Killing Comments

Public Square Gone Wrong (Feb. 27, 2018)

I’m sorry to hear about the comments section closing in Civil Beat, but I understand the decision. For the first year or so the comment space seemed to work as a virtual public square, but then something changed and it seemed to get meaner and intensely ideological.

The biting shallow tone of many of the comments reflects where the public life is going in this country. When I started as a community organizer in 1991 there was still a sense of lager purpose and some common values that you could rely on to bring people together. This kind of public spirited American pragmatism, which used to be the vital center of American politics has been under relentless attack mostly from the right, but increasingly from the left as well.

Early Voting electronic voting machines Honolulu Hale. 1 aug 2016
Early voting at Honolulu Hale, August 2016. Politics are more polarized these days, it seems. Cory Lum/Civil Beat

I’ll never forget helping to convince Jesse Helms to support full funding for a HUD program that supported keeping buildings like Kukui Gardens affordable. I got introduced to Helms staff by one of John Kerry’s staff.

In the last 10 years or so the political polarization in public life has gone from dominating campaign season and Congress to reach into the church basements and kitchen tables that were always the basic building blocks of local community organizing. I am sorrowful about this shift, it has made for meaner and less thoughtful politics and that thoughtless mean spirit was dominating the comment space.

If we’re going to have a public square that lives up to the implicit social contract of Aloha then we have to stand up to this poison. Good for Civil Beat for doing something about it!

—Drew Astolfi, Salem, Oregon

Heckling Enemies (Feb. 27, 2018)

Thanks for the announcement that Civil Beat is doing away with the Comments feature. That makes sense. Comments focused mainly on greeting friends and heckling enemies don’t make very interesting reading for the public unless you’re the president or something. Maybe not even then.

—John Swindle, Honolulu

Financial Disclosure Bill

Misleading Story (Feb. 27, 2018)

This morning’s article on proposed amendments to the financial disclosure requirements for unpaid members of certain state boards and commissions has several inaccuracies:

1)  The headline – “Bills Would Water Down Financial Disclosures For Unpaid State Officials” — is at best misleading.  The bill does not water down the disclosures. Everything now disclosed would continue to be disclosed.  What the bill does is return to the pre-2014 state, where the disclosure statement is filed with the State Ethics Commission but is not made public.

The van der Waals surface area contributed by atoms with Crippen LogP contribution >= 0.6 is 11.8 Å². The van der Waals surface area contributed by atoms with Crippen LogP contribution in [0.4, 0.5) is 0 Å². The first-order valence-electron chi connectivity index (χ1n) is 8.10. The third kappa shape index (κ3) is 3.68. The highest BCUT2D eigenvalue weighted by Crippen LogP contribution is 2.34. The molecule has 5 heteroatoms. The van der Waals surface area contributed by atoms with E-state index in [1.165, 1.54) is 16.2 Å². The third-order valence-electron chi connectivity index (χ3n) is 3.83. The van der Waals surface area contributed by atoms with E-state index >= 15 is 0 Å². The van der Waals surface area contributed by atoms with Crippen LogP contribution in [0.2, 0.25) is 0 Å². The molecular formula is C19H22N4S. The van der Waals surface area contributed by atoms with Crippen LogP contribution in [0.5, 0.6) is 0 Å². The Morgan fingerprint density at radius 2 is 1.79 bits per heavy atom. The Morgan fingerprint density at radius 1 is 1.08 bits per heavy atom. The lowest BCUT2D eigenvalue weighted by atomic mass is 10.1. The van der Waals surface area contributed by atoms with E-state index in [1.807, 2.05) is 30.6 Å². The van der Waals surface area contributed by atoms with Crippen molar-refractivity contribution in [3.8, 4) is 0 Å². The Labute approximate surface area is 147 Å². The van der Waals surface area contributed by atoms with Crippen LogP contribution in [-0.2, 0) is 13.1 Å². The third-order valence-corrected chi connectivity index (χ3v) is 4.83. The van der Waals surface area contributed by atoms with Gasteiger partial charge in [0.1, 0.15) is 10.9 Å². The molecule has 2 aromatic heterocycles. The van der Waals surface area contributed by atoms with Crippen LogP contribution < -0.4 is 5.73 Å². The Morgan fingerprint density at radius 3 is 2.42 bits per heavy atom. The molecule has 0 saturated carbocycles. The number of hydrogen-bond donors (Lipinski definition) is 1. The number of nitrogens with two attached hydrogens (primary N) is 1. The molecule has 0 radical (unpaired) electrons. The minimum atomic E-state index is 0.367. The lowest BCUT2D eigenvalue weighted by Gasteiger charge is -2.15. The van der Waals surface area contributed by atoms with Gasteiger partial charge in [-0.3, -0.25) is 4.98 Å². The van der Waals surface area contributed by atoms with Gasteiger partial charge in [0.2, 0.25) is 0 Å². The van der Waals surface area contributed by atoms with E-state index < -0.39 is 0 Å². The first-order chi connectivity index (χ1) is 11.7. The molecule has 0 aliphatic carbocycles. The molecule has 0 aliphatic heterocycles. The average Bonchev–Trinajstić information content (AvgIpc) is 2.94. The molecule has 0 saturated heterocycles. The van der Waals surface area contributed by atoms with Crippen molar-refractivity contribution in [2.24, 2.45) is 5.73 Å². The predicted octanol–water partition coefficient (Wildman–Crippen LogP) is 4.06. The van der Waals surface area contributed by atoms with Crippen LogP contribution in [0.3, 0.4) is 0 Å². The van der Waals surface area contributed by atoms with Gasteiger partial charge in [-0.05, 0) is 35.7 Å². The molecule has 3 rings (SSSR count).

2)  The opening sentence — “Prior to July 2014, some public servants who oversaw the multi-million-dollar budgets of high-profile state entities didn’t have to disclose their financial interests” — is at best misleading. These public servants have for many years been required to disclose their financial interests to the State Ethics Commission. What changed in 2014 was a law requiring these financial disclosures to be public. They are now available on the internet.

3)  It was four, not two, University of Hawaii regents who resigned over the public disclosure requirements.

—Randolph Moore, UH Regents Board Member, Makiki

Millennial Voters

Registering To Vote Is Easy (Feb. 26, 2018)

In his Feb. 26 Civil Beat Community Voice article, Jae Yun Ha writes that “many millennials are still unable to go to the polls. The problem lies with the fact that young voters lack the time and get lost in the procedure when it comes time to register.” He continues, “With stressful jobs and busy class schedules, it is difficult to prioritize voting in person” and suggests that “by reducing barriers to voting and by increasing convenience and accessibility, voting would become inclusive and thus more representative of Hawaii.”

Concerned, I looked online to find out what’s presently required. On the Office of Elections early voting page I learned that citizens of Hawaii already have a way to register and vote that is surely simple and quick enough for our busy young potential voters: You download the Voter Registration and Permanent Absentee Application from the Hawaii Office of Elections. You fill in the one-page form and mail or deliver it with the required IDs to your Clerk’s Office. That’s it. After that, for every election you will automatically receive the ballot by mail, which you fill in and mail back in the envelope provided.

I hope this information will prove helpful to our Millennials.

—Wendy Arbeit, Makiki

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